Cost reduction is truly the most underrated style of ramp effect in EDH; it can enable a strategy better than any other ramp effect. The Monument cycle is among my favorite in the format, and I think that each, except maybe, have their place. For artifact decks, , , and are all powerhouses. , however, is a cut above. Ugin is one of the best cards printed for our format in the last couple of years. As time goes on, I end up incorporating it into more and more of my decks.
Other niche examples that play with particular commanders includeand . My hottest take of this article: is in my top ten most desired reprints. I want it more than cards like and . I want it more than . only sees play in 106 decks on EDHREC. It’s old and obscure, but, if made more available, it would actually fit into quite a few of my decks.
A few other important categories for me when considering colorless ramp sources for my mono-colored decks are the Ixalan transform cards, mana-producing sacrifice outlets, and colorless mana-doublers. The transform cards are mostly decent, but the real stars are, , , and, most of all, . All of these cards flip into some of the best lands available in EDH, and their conditions aren’t too prohibitive to accomplish. There’s nothing more to say, really, about , , and . They’re EDH royalty and are the cornerstones of aristocrat strategies. Finally, there are four powerful colorless mana doubling effects available to us, including , , , and .
Colorless card advantage is a tricky subject in Commander. We all know and loveand , but outside of these two examples, it’s hard to sift through the sea of s and s. Wizards is still printing artifacts that tap to draw a card at absurd rates. It is one of the areas of the game that power creep has only barely touched. They just printed a strict upgrade to in , and that card is still a few numbers away from being playable; you have to pump a total of six mana into it to draw one card, nine mana to draw two, twelve mana to draw three, etc. It’s nowhere near practical.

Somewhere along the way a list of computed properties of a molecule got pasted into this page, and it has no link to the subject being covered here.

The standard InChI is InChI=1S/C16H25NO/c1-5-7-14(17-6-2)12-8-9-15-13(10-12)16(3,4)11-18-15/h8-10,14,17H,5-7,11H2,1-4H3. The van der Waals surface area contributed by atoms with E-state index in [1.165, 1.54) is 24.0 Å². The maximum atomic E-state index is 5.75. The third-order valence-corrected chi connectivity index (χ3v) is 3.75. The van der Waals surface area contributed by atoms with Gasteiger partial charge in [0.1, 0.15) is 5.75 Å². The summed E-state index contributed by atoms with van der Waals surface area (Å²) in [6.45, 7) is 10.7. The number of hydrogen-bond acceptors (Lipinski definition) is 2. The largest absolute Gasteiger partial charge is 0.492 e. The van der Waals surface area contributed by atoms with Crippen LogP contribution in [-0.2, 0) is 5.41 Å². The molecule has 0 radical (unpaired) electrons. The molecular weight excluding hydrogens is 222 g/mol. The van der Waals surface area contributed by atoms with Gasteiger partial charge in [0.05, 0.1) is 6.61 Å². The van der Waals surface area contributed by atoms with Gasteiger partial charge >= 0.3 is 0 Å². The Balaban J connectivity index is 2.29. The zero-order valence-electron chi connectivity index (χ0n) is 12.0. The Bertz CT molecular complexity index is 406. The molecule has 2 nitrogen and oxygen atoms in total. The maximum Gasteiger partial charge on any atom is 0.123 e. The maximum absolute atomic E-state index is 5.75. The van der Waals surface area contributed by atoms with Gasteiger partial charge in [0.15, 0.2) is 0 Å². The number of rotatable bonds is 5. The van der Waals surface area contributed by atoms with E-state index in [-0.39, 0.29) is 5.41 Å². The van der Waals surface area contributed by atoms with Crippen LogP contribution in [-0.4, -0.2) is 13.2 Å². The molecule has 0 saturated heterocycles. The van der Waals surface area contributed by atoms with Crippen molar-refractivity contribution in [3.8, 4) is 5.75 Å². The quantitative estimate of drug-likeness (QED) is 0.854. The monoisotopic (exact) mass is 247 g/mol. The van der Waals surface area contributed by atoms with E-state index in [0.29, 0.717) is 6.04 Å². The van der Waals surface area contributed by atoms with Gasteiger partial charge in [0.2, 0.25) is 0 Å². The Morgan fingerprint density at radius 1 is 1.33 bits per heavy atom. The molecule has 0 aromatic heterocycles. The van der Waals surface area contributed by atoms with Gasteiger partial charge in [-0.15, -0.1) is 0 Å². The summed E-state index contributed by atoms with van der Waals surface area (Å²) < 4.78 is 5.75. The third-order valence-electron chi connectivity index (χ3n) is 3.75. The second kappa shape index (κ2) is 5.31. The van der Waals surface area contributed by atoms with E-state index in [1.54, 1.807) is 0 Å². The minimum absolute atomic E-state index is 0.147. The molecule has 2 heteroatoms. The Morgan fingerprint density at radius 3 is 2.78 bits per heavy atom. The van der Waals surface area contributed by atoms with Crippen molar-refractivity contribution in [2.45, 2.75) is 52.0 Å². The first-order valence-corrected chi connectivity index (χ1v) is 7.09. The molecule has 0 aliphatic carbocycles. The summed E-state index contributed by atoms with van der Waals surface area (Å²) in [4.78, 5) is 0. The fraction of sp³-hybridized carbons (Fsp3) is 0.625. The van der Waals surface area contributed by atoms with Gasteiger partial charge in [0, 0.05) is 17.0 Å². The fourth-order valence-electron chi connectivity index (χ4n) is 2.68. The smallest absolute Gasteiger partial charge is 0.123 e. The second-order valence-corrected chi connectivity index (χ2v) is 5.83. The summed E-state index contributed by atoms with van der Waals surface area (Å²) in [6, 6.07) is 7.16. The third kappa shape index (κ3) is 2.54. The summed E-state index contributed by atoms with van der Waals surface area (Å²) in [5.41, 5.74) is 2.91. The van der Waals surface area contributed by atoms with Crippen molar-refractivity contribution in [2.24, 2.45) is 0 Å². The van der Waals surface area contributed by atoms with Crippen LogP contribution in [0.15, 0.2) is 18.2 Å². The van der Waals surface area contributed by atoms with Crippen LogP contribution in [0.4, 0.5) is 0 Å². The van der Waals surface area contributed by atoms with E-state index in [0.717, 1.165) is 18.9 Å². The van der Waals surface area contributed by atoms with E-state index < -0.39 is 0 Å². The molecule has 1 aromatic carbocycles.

These three options all come down for two mana and aren’t obscenely costed. Surprise, they’re all recently printed and are either from Commander or Brawl products.fits into any mono-colored deck but is the worst among these options and suffers a similar fate to . It comes out a bit better, though. With the Atlas, you need to pay four mana to draw one card, six to draw two, eight to draw three, and so on. is great for combat-focused commanders that come down early such as or . Finally, I love , and it is underplayed in Commander. There are plenty of mono-colored commanders that revolve around token strategies. Think or . In total, you spend two mana to draw as many cards as you can over as many turns as possible. Even if you only draw two cards, is decent. And if you don’t have the time to accrue value over time, you can cash it in for a big creature.
Moving higher up the mana curve,is a horribly misunderstood card that hasn’t performed well in any of my mono-white decks, but has been incredible in my and decks. is a great engine for Elf, Goblin, and Merfolk decks. Finally, is one of the best cards for mono-green Landfall decks such as and .